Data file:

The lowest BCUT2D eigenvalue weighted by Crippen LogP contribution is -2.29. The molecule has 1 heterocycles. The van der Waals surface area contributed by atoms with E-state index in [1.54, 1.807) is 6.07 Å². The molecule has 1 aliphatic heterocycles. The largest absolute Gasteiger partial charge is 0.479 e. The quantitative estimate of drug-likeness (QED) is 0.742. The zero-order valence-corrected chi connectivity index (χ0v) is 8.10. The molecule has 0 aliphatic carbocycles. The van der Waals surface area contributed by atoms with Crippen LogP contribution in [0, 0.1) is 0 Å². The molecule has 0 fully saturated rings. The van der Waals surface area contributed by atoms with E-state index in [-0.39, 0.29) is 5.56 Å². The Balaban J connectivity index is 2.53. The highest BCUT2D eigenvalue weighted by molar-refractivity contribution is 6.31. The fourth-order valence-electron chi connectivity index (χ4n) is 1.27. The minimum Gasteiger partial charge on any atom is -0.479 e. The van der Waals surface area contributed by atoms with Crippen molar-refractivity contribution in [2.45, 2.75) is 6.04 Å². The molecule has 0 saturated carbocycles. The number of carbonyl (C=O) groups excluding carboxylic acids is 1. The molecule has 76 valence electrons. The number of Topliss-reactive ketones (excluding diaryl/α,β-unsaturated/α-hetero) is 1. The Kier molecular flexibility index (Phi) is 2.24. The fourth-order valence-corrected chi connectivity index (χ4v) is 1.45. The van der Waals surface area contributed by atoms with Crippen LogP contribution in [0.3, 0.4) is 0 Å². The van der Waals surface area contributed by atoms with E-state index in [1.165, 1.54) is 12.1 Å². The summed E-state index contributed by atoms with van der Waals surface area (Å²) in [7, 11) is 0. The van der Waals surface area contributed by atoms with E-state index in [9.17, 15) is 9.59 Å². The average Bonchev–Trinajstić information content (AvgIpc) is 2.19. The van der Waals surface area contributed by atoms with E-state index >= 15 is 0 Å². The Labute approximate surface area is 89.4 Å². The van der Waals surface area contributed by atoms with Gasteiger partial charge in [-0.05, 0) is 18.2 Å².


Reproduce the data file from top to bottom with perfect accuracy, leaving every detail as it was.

The lowest BCUT2D eigenvalue weighted by Crippen LogP contribution is -2.29. The molecule has 1 heterocycles. The van der Waals surface area contributed by atoms with E-state index in [1.54, 1.807) is 6.07 Å². The molecule has 1 aliphatic heterocycles. The largest absolute Gasteiger partial charge is 0.479 e. The quantitative estimate of drug-likeness (QED) is 0.742. The zero-order valence-corrected chi connectivity index (χ0v) is 8.10. The molecule has 0 aliphatic carbocycles. The van der Waals surface area contributed by atoms with Crippen LogP contribution in [0, 0.1) is 0 Å². The molecule has 0 fully saturated rings. The van der Waals surface area contributed by atoms with E-state index in [-0.39, 0.29) is 5.56 Å². The Balaban J connectivity index is 2.53. The highest BCUT2D eigenvalue weighted by molar-refractivity contribution is 6.31. The fourth-order valence-electron chi connectivity index (χ4n) is 1.27. The minimum Gasteiger partial charge on any atom is -0.479 e. The van der Waals surface area contributed by atoms with Crippen molar-refractivity contribution in [2.45, 2.75) is 6.04 Å². The molecule has 0 saturated carbocycles. The number of carbonyl (C=O) groups excluding carboxylic acids is 1. The molecule has 76 valence electrons. The number of Topliss-reactive ketones (excluding diaryl/α,β-unsaturated/α-hetero) is 1. The Kier molecular flexibility index (Phi) is 2.24. The fourth-order valence-corrected chi connectivity index (χ4v) is 1.45. The van der Waals surface area contributed by atoms with Crippen LogP contribution in [0.3, 0.4) is 0 Å². The van der Waals surface area contributed by atoms with E-state index in [1.165, 1.54) is 12.1 Å². The summed E-state index contributed by atoms with van der Waals surface area (Å²) in [7, 11) is 0. The van der Waals surface area contributed by atoms with E-state index in [9.17, 15) is 9.59 Å². The average Bonchev–Trinajstić information content (AvgIpc) is 2.19. The van der Waals surface area contributed by atoms with E-state index >= 15 is 0 Å². The Labute approximate surface area is 89.4 Å². The van der Waals surface area contributed by atoms with Gasteiger partial charge in [-0.05, 0) is 18.2 Å².